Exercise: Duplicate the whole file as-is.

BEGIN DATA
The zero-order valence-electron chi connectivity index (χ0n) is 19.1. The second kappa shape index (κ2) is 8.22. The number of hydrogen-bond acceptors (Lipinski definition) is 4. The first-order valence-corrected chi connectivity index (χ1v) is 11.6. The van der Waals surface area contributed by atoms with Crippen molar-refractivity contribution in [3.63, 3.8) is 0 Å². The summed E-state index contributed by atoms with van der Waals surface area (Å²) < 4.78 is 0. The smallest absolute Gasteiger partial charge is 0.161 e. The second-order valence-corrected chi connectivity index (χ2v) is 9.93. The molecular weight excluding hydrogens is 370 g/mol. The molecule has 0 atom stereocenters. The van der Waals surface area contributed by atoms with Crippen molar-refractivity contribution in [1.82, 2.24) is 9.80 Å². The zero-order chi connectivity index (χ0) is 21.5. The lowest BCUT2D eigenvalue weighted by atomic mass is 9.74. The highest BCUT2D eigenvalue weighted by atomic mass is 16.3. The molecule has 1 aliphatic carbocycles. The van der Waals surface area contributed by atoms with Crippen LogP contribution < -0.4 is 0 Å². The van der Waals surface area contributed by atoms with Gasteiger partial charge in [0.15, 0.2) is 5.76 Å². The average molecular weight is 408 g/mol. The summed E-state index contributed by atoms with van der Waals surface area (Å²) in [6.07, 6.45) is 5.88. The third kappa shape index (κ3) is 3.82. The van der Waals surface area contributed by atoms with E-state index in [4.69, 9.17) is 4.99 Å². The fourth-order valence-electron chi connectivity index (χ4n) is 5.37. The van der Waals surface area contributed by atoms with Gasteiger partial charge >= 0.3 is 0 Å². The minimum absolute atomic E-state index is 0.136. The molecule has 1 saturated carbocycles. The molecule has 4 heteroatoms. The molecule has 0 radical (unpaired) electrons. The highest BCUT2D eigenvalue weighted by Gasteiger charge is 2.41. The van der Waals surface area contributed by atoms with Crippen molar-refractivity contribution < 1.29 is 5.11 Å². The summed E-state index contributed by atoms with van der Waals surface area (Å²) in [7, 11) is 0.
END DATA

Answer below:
The zero-order valence-electron chi connectivity index (χ0n) is 19.1. The second kappa shape index (κ2) is 8.22. The number of hydrogen-bond acceptors (Lipinski definition) is 4. The first-order valence-corrected chi connectivity index (χ1v) is 11.6. The van der Waals surface area contributed by atoms with Crippen molar-refractivity contribution in [3.63, 3.8) is 0 Å². The summed E-state index contributed by atoms with van der Waals surface area (Å²) < 4.78 is 0. The smallest absolute Gasteiger partial charge is 0.161 e. The second-order valence-corrected chi connectivity index (χ2v) is 9.93. The molecular weight excluding hydrogens is 370 g/mol. The molecule has 0 atom stereocenters. The van der Waals surface area contributed by atoms with Crippen molar-refractivity contribution in [1.82, 2.24) is 9.80 Å². The zero-order chi connectivity index (χ0) is 21.5. The lowest BCUT2D eigenvalue weighted by atomic mass is 9.74. The highest BCUT2D eigenvalue weighted by atomic mass is 16.3. The molecule has 1 aliphatic carbocycles. The van der Waals surface area contributed by atoms with Crippen LogP contribution < -0.4 is 0 Å². The van der Waals surface area contributed by atoms with Gasteiger partial charge in [0.15, 0.2) is 5.76 Å². The average molecular weight is 408 g/mol. The summed E-state index contributed by atoms with van der Waals surface area (Å²) in [6.07, 6.45) is 5.88. The third kappa shape index (κ3) is 3.82. The van der Waals surface area contributed by atoms with E-state index in [4.69, 9.17) is 4.99 Å². The fourth-order valence-electron chi connectivity index (χ4n) is 5.37. The van der Waals surface area contributed by atoms with Gasteiger partial charge >= 0.3 is 0 Å². The minimum absolute atomic E-state index is 0.136. The molecule has 1 saturated carbocycles. The molecule has 4 heteroatoms. The molecule has 0 radical (unpaired) electrons. The highest BCUT2D eigenvalue weighted by Gasteiger charge is 2.41. The van der Waals surface area contributed by atoms with Crippen molar-refractivity contribution < 1.29 is 5.11 Å². The summed E-state index contributed by atoms with van der Waals surface area (Å²) in [7, 11) is 0.